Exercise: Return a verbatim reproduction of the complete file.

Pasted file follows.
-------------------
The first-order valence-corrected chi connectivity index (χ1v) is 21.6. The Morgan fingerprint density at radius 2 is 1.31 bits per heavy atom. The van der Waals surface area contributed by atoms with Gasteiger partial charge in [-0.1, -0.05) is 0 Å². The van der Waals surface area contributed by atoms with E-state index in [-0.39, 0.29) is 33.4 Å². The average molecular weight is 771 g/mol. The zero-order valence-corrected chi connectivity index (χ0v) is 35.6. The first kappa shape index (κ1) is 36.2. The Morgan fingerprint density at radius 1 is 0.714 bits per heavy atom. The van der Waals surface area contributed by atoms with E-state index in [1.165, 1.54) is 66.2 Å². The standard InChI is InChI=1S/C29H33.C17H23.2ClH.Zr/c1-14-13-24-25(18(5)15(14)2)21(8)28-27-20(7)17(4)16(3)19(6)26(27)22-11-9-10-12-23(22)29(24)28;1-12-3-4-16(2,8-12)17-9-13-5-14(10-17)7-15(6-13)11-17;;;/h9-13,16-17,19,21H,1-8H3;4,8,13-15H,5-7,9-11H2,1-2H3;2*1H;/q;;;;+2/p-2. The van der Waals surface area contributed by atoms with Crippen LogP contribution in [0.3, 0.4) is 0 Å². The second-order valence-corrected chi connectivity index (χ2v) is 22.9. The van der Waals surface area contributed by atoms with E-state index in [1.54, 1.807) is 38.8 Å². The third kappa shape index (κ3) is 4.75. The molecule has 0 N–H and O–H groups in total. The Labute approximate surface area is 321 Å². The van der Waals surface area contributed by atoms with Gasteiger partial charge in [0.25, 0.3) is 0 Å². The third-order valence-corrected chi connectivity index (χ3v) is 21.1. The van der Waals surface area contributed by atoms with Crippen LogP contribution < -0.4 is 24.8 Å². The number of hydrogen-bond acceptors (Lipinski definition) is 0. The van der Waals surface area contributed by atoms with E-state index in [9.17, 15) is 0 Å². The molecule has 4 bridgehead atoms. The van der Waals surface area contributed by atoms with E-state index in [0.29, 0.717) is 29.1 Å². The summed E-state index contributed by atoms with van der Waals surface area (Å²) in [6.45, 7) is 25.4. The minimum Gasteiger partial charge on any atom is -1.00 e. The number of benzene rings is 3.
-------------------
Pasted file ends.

The first-order valence-corrected chi connectivity index (χ1v) is 21.6. The Morgan fingerprint density at radius 2 is 1.31 bits per heavy atom. The van der Waals surface area contributed by atoms with Gasteiger partial charge in [-0.1, -0.05) is 0 Å². The van der Waals surface area contributed by atoms with E-state index in [-0.39, 0.29) is 33.4 Å². The average molecular weight is 771 g/mol. The zero-order valence-corrected chi connectivity index (χ0v) is 35.6. The first kappa shape index (κ1) is 36.2. The Morgan fingerprint density at radius 1 is 0.714 bits per heavy atom. The van der Waals surface area contributed by atoms with E-state index in [1.165, 1.54) is 66.2 Å². The standard InChI is InChI=1S/C29H33.C17H23.2ClH.Zr/c1-14-13-24-25(18(5)15(14)2)21(8)28-27-20(7)17(4)16(3)19(6)26(27)22-11-9-10-12-23(22)29(24)28;1-12-3-4-16(2,8-12)17-9-13-5-14(10-17)7-15(6-13)11-17;;;/h9-13,16-17,19,21H,1-8H3;4,8,13-15H,5-7,9-11H2,1-2H3;2*1H;/q;;;;+2/p-2. The van der Waals surface area contributed by atoms with Crippen LogP contribution in [0.3, 0.4) is 0 Å². The second-order valence-corrected chi connectivity index (χ2v) is 22.9. The van der Waals surface area contributed by atoms with E-state index in [1.54, 1.807) is 38.8 Å². The third kappa shape index (κ3) is 4.75. The molecule has 0 N–H and O–H groups in total. The Labute approximate surface area is 321 Å². The van der Waals surface area contributed by atoms with Gasteiger partial charge in [0.25, 0.3) is 0 Å². The third-order valence-corrected chi connectivity index (χ3v) is 21.1. The van der Waals surface area contributed by atoms with Crippen LogP contribution < -0.4 is 24.8 Å². The number of hydrogen-bond acceptors (Lipinski definition) is 0. The van der Waals surface area contributed by atoms with E-state index in [9.17, 15) is 0 Å². The molecule has 4 bridgehead atoms. The van der Waals surface area contributed by atoms with E-state index in [0.29, 0.717) is 29.1 Å². The summed E-state index contributed by atoms with van der Waals surface area (Å²) in [6.45, 7) is 25.4. The minimum Gasteiger partial charge on any atom is -1.00 e. The number of benzene rings is 3.